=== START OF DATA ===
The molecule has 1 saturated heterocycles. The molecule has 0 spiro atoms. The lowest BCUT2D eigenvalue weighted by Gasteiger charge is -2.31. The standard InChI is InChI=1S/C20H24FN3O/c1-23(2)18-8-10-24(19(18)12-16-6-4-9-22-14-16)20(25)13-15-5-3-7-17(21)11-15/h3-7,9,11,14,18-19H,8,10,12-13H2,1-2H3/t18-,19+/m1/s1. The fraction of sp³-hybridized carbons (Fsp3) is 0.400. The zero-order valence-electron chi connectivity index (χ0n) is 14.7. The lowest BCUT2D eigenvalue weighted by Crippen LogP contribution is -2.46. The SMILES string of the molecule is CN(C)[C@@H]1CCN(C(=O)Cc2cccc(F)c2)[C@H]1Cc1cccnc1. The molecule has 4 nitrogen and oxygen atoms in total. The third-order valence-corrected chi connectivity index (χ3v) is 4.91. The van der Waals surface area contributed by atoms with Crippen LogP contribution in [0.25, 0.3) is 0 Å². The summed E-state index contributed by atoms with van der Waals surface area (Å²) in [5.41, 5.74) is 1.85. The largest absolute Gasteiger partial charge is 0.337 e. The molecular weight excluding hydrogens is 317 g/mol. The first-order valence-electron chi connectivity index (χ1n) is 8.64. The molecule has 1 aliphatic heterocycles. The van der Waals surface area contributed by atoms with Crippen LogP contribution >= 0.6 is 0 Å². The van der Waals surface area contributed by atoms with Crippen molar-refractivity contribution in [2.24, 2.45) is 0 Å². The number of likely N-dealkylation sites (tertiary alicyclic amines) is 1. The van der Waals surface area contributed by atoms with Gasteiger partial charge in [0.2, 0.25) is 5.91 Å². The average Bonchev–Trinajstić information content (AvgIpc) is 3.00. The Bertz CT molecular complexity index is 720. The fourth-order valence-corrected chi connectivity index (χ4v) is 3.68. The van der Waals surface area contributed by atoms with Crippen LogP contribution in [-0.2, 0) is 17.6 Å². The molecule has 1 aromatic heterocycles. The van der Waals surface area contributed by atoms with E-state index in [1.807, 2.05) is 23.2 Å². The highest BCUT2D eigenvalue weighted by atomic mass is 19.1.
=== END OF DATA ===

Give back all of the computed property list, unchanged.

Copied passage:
The molecule has 1 saturated heterocycles. The molecule has 0 spiro atoms. The lowest BCUT2D eigenvalue weighted by Gasteiger charge is -2.31. The standard InChI is InChI=1S/C20H24FN3O/c1-23(2)18-8-10-24(19(18)12-16-6-4-9-22-14-16)20(25)13-15-5-3-7-17(21)11-15/h3-7,9,11,14,18-19H,8,10,12-13H2,1-2H3/t18-,19+/m1/s1. The fraction of sp³-hybridized carbons (Fsp3) is 0.400. The zero-order valence-electron chi connectivity index (χ0n) is 14.7. The lowest BCUT2D eigenvalue weighted by Crippen LogP contribution is -2.46. The SMILES string of the molecule is CN(C)[C@@H]1CCN(C(=O)Cc2cccc(F)c2)[C@H]1Cc1cccnc1. The molecule has 4 nitrogen and oxygen atoms in total. The third-order valence-corrected chi connectivity index (χ3v) is 4.91. The van der Waals surface area contributed by atoms with Crippen LogP contribution in [0.25, 0.3) is 0 Å². The summed E-state index contributed by atoms with van der Waals surface area (Å²) in [5.41, 5.74) is 1.85. The largest absolute Gasteiger partial charge is 0.337 e. The molecular weight excluding hydrogens is 317 g/mol. The first-order valence-electron chi connectivity index (χ1n) is 8.64. The molecule has 1 aliphatic heterocycles. The van der Waals surface area contributed by atoms with Crippen LogP contribution >= 0.6 is 0 Å². The van der Waals surface area contributed by atoms with Crippen molar-refractivity contribution in [2.24, 2.45) is 0 Å². The number of likely N-dealkylation sites (tertiary alicyclic amines) is 1. The van der Waals surface area contributed by atoms with Gasteiger partial charge in [0.2, 0.25) is 5.91 Å². The average Bonchev–Trinajstić information content (AvgIpc) is 3.00. The Bertz CT molecular complexity index is 720. The fourth-order valence-corrected chi connectivity index (χ4v) is 3.68. The van der Waals surface area contributed by atoms with Crippen LogP contribution in [-0.2, 0) is 17.6 Å². The molecule has 1 aromatic heterocycles. The van der Waals surface area contributed by atoms with E-state index in [1.807, 2.05) is 23.2 Å². The highest BCUT2D eigenvalue weighted by atomic mass is 19.1.